A lot has changed since then-presidential candidate Trump quipped in 2015 to the Republican Jewish Coalition: “I don’t want your money, I’m self-funding my campaign … You're not gonna support me because I don't want your money. You want to control your politicians, that's fine. Five months ago, I was with you."
His remarks, clearly, were not welcomed by the audience and his comments led to accusations of anti-Semitism and provided fuel for the “Never Trump” movement within the Republican Party. Members of the coalition attacked Trump at the time for not being sufficiently supportive of Israel.
However, much has changed since taking office. The biggest sign was last year’s decision to relocate the U.S. Embassy from Tel Aviv to Jerusalem and to recognize Jerusalem as the capital of Israel.
Previous presidents, including Bill Clinton and George W. Bush, had promised to do the same, but never did. Since then, Israel’s capital city has reportedly become papered with conservative-funded posters praising Trump, and those Republicans who used to criticize him, are now celebrating his policies (at least on this front).
Last week, Minnesota congresswoman and House Foreign Affairs Committee member Ilhan Omar tweeted that pro-Israeli money was affecting the decisions of members of Congress.
She was swiftly rebuked by the party leadership, and of course, Republicans, prompting her to apologize. Omar’s comment gained particularly because she is naturalized U.S. citizen from Somalia and now one of the two first Muslim women in Congress.
But does she have a point? $22 million says she just might.
According to the Center for Responsive Politics research, data shows that pro-Israeli lobbyists funneled more than $22 million into the 2018 U.S. election cycle alone.
That number makes the lobby far more active and influential than those aligned with other foreign nations. At this spending level, the pro-Israeli lobby is far more active than the Political Action Committees (PACs) aligned with other nations.
After Israel, the next biggest spender in 2018 was the US-Cuba Democracy PAC, with approximately $171,000 in campaign contributions in 2018.
Data shows that Democrats who demanded an apology from Omar received some of the highest levels of contributions from the pro-Israeli lobby.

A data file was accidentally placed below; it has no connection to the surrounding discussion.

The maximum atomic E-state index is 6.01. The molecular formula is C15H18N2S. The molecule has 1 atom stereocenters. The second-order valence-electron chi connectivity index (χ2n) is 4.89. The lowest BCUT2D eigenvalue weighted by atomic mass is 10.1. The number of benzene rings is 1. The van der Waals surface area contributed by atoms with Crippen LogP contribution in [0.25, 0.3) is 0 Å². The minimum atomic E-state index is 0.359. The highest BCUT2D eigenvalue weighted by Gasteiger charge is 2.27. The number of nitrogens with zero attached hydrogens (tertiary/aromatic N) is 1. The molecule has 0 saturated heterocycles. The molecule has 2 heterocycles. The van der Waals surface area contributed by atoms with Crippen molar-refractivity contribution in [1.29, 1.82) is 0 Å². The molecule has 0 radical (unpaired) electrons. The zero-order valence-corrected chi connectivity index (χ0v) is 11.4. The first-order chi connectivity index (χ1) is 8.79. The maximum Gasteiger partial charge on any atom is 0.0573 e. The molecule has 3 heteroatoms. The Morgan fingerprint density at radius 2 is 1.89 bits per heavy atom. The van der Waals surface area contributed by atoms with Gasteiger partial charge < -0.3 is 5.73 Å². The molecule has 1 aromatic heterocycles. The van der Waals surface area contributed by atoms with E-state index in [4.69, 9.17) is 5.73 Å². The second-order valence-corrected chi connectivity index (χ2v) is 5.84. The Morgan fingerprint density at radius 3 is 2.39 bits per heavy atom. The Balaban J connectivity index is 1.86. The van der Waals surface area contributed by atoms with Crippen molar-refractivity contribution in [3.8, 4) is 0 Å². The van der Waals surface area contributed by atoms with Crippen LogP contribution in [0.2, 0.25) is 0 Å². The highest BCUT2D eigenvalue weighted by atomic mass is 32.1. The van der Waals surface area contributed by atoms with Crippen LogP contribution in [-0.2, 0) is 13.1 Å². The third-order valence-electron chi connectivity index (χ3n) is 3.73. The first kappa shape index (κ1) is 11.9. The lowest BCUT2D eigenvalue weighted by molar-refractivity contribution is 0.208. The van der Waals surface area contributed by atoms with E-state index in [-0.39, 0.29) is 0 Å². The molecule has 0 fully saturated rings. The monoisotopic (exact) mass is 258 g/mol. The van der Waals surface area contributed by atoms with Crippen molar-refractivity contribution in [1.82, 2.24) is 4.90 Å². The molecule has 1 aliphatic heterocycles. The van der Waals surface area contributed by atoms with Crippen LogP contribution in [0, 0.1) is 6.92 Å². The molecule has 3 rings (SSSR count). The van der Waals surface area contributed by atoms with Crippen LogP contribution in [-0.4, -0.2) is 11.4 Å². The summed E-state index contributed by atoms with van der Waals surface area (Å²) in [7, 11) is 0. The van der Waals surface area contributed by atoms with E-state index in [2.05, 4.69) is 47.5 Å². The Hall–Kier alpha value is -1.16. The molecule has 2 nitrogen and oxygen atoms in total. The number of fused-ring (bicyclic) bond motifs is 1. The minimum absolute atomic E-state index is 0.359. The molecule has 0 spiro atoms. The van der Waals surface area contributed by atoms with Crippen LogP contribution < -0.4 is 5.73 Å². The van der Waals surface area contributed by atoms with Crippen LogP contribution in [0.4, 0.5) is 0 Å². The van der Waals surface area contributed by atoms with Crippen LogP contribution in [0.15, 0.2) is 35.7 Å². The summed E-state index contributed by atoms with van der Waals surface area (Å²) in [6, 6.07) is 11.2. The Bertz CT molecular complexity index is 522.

Eliot Engel, the chairman of the House Foreign Affairs Committee who accused Omar of invoking an “anti-Semitic trope”, received $1.07 million from the Israel lobby during his career. Lee Zeldin, who called Omar's tweet “sick & twisted” has received nearly $330,000 from pro-Israel groups, according to the data.
In fact, the Israel lobby donates to the majority of politicians, spending money on the campaigns of 269 House representatives and 57 senators last year.
Dan Auble, a senior researcher at CRP, told the Guardian that it is also highly likely that there’s far more pro-Israel lobby money flowing into American politics than is tracked. Dark money nonprofits aren’t required to disclose their donors.
But that doesn’t mean that Omar was without support in her statement, even from some Jewish groups.
Executive Director of Jewish Voice for Peace, Rebecca Vilkomerson, said that “lobbies influence politics, I don’t think that’s controversial to say.”
Former Obama official Brandon Friedman wrote on social media that “It's not anti-Semitic to accurately describe something that is completely obvious about the Israeli lobby”.
But let’s not dilute this cocktail of influence too much: The pro-whatever country lobbies are nothing compared to the industry lobbies.
According to the Center for Responsive Politics data, the securities and investment lobby contributed $389 million in 2018, while the real estate industry spent $186 million. The oil and gas lobby spent $124 million on lobbying.
The total amount spent by pharma companies on their U.S. lobbying in 2018 exceeded $280 million, while in the past two decades, drug makers have spent more than $4 billion lobbying the U.S. Congress.
By Charles Benavidez for Safehaven.com